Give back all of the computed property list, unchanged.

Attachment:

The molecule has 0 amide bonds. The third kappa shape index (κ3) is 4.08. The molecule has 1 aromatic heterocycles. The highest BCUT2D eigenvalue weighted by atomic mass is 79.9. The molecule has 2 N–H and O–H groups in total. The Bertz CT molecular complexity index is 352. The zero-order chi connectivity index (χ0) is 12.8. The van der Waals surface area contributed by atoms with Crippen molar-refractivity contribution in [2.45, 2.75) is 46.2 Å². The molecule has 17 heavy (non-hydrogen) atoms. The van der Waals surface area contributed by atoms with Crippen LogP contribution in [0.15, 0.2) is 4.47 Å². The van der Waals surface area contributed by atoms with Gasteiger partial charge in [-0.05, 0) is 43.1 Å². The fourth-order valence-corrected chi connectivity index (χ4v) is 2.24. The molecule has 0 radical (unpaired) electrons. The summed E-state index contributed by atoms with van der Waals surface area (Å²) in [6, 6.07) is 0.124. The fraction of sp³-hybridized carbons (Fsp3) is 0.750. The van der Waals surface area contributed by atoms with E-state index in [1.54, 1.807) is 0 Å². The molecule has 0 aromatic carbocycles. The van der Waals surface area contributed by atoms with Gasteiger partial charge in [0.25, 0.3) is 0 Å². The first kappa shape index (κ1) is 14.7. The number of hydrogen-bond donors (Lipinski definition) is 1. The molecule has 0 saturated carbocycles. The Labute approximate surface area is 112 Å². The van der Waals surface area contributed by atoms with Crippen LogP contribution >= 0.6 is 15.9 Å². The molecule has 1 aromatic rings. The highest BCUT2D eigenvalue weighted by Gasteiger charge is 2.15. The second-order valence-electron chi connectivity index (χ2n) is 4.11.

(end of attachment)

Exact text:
The molecule has 0 amide bonds. The third kappa shape index (κ3) is 4.08. The molecule has 1 aromatic heterocycles. The highest BCUT2D eigenvalue weighted by atomic mass is 79.9. The molecule has 2 N–H and O–H groups in total. The Bertz CT molecular complexity index is 352. The zero-order chi connectivity index (χ0) is 12.8. The van der Waals surface area contributed by atoms with Crippen molar-refractivity contribution in [2.45, 2.75) is 46.2 Å². The molecule has 17 heavy (non-hydrogen) atoms. The van der Waals surface area contributed by atoms with Crippen LogP contribution in [0.15, 0.2) is 4.47 Å². The van der Waals surface area contributed by atoms with Gasteiger partial charge in [-0.05, 0) is 43.1 Å². The fourth-order valence-corrected chi connectivity index (χ4v) is 2.24. The molecule has 0 radical (unpaired) electrons. The summed E-state index contributed by atoms with van der Waals surface area (Å²) in [6, 6.07) is 0.124. The fraction of sp³-hybridized carbons (Fsp3) is 0.750. The van der Waals surface area contributed by atoms with E-state index in [1.54, 1.807) is 0 Å². The molecule has 0 aromatic carbocycles. The van der Waals surface area contributed by atoms with Gasteiger partial charge in [0.25, 0.3) is 0 Å². The first kappa shape index (κ1) is 14.7. The number of hydrogen-bond donors (Lipinski definition) is 1. The molecule has 0 saturated carbocycles. The Labute approximate surface area is 112 Å². The van der Waals surface area contributed by atoms with Crippen LogP contribution >= 0.6 is 15.9 Å². The molecule has 1 aromatic rings. The highest BCUT2D eigenvalue weighted by Gasteiger charge is 2.15. The second-order valence-electron chi connectivity index (χ2n) is 4.11.